US20050102664A1 - Installing software in a system - Google Patents

Installing software in a system Download PDF

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Publication number
US20050102664A1
US20050102664A1 US10642900 US64290003A US2005102664A1 US 20050102664 A1 US20050102664 A1 US 20050102664A1 US 10642900 US10642900 US 10642900 US 64290003 A US64290003 A US 64290003A US 2005102664 A1 US2005102664 A1 US 2005102664A1
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Prior art keywords
key
license
software
system
computer
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Granted
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US10642900
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US7529945B2 (en )
Inventor
Kevin Eyres
Michael Lee
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Hewlett-Packard Enterprise Development LP
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Eyres Kevin W.
Lee Michael H.
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    • GPHYSICS
    • G06COMPUTING; CALCULATING; COUNTING
    • G06FELECTRIC DIGITAL DATA PROCESSING
    • G06F21/00Security arrangements for protecting computers, components thereof, programs or data against unauthorised activity
    • G06F21/10Protecting distributed programs or content, e.g. vending or licensing of copyrighted material
    • G06F21/12Protecting executable software
    • G06F21/121Restricting unauthorised execution of programs

Abstract

A method and computer system according to the disclosed invention allows the pre-installation of a software application without a license key. The computer system installs a software application and provides a prompt for a license key. The license key is stored in a registry. If the license key is not entered, the computer system installs the software application and installs disabling code. At startup, the disabling code is executed if installed, providing a prompt for a license key. If the proper license key is entered, the computer system stores the key in a registry and uninstalls the disabling code, allowing installation of the software application. If an improper key is entered, the computer system allows the key to be reentered

Description

    CROSS REFERENCE TO RELATED APPLICATIONS
  • [0001]
    This is a continuation of U.S. Ser. No. 09/994,174, filed Nov. 26, 2001, which is a continuation of U.S. Ser. No. 09/033,257, filed Mar. 2, 1998, now U.S. Pat. No. 6,324,649.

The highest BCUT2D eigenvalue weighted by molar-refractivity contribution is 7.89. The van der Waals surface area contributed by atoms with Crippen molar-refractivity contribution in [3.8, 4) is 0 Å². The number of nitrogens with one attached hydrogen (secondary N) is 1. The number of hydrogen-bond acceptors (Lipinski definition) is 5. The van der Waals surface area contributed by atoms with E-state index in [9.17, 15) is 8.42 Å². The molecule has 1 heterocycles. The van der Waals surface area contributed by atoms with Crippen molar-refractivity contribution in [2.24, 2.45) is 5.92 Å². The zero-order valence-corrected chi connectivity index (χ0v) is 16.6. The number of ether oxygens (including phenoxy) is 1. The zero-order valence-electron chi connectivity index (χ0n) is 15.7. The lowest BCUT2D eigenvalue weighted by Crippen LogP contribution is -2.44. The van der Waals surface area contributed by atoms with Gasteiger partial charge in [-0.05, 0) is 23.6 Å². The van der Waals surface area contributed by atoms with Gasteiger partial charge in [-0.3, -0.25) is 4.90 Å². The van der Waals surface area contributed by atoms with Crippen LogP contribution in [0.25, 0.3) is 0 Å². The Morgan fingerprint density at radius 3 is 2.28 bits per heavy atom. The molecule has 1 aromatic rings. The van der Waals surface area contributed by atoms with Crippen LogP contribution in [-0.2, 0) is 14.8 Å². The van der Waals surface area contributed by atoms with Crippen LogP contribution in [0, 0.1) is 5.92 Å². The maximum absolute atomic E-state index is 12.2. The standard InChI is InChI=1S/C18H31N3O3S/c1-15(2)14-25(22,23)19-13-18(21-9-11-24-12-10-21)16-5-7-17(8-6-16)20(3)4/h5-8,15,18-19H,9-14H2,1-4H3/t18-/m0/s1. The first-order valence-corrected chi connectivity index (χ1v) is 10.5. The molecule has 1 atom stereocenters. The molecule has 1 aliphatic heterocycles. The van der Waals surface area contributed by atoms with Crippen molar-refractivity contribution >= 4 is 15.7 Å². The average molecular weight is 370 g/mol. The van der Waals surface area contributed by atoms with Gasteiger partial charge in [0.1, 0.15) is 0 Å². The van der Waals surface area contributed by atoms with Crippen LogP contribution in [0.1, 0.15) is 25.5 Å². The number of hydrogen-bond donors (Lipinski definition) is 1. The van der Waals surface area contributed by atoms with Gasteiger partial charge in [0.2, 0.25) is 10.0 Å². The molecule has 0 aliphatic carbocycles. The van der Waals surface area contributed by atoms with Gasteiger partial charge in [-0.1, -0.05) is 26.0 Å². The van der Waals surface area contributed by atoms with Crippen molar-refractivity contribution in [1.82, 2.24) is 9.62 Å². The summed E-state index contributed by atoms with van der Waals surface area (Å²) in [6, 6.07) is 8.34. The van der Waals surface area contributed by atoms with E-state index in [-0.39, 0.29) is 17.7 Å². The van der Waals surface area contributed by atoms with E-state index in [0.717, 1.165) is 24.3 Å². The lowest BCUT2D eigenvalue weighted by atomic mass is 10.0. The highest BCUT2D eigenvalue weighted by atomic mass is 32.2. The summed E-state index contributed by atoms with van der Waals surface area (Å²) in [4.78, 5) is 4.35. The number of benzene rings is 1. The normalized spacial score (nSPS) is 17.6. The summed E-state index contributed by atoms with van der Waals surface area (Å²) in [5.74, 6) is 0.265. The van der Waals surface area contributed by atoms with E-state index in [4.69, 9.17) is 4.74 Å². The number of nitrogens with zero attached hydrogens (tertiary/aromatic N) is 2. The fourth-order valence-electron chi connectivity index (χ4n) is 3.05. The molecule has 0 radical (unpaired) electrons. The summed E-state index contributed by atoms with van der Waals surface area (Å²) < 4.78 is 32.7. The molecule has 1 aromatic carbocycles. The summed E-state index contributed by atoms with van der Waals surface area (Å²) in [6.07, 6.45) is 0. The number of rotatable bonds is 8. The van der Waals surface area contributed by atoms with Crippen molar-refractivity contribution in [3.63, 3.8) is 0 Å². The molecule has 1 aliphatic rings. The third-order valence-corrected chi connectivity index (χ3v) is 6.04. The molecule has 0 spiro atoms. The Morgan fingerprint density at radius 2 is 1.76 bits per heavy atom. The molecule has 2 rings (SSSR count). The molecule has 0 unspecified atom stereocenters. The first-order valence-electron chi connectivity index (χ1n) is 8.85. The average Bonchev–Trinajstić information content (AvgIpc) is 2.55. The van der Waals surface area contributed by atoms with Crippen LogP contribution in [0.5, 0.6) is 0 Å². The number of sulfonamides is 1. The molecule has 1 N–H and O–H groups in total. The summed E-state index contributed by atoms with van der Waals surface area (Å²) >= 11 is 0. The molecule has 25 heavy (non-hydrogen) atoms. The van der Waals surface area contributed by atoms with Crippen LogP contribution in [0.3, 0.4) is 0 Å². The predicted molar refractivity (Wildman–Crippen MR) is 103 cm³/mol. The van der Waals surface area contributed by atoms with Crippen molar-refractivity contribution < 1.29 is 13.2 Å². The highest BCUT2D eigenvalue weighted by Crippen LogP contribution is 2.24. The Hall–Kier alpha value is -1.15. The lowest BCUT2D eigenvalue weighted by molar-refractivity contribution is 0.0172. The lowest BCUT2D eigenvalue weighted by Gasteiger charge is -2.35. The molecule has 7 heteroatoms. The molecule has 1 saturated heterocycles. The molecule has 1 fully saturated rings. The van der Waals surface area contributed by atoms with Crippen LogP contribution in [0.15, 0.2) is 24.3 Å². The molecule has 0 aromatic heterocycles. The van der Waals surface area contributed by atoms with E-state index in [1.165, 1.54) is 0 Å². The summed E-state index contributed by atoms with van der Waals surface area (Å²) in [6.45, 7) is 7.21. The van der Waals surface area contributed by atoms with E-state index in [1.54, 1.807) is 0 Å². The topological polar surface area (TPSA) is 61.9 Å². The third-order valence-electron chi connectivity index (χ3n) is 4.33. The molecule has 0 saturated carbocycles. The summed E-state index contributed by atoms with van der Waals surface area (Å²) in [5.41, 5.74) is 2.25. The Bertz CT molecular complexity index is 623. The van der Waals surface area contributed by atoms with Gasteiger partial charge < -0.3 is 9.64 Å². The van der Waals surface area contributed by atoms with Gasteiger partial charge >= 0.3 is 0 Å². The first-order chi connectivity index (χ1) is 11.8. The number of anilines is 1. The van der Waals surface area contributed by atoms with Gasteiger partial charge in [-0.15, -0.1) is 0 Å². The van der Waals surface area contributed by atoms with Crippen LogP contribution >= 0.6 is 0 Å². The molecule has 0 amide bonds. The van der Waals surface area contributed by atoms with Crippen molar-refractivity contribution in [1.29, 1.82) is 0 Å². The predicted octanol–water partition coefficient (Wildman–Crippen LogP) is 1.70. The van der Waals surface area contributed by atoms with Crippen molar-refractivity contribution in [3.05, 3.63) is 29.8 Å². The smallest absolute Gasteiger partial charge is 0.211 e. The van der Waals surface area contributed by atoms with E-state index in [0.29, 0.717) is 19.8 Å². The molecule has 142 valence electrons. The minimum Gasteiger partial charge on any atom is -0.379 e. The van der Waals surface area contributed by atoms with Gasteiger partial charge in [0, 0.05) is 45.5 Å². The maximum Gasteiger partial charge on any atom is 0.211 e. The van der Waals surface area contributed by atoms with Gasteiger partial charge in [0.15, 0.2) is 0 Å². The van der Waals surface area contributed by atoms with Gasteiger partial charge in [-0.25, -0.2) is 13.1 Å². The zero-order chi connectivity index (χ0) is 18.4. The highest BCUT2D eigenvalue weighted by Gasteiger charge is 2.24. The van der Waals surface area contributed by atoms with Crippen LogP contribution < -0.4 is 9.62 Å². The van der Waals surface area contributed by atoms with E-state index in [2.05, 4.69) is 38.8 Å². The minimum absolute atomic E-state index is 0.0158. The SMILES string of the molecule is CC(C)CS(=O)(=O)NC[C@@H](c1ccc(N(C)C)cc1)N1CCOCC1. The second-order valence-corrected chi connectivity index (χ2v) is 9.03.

• BACKGROUND
  • [0002]
    Computers are becoming increasingly important in many aspects of life, including homes and businesses. As computers become more important, more advances in computer capabilities are discovered. Previously, computer systems sold by computer hardware manufactures were often sold with few, if any, software application pre-installed. The end-user had the responsibly to purchase the desired software applications. After the purchase, the end-user would install the software on the computer system. The installation process often required the end-user to enter details concerning the physical embodiment of the computer system, including the make and model of peripheral devices. The interaction often caused difficulties for the end-user who was not familiar with computer terminology or with the specific computer system.
  • [0003]
    Through the combined efforts of the computer system providers and the software providers, computer systems containing a substantial number of software applications, pre-installed on the computer system, have become available through standard retailers. This has allowed the end-user, who may have few computer skills, to purchase a computer system which can be utilized with little user know-how. However, this change in the marketing of the computer systems has added to the growing problem of computer software pirating.
  • [0004]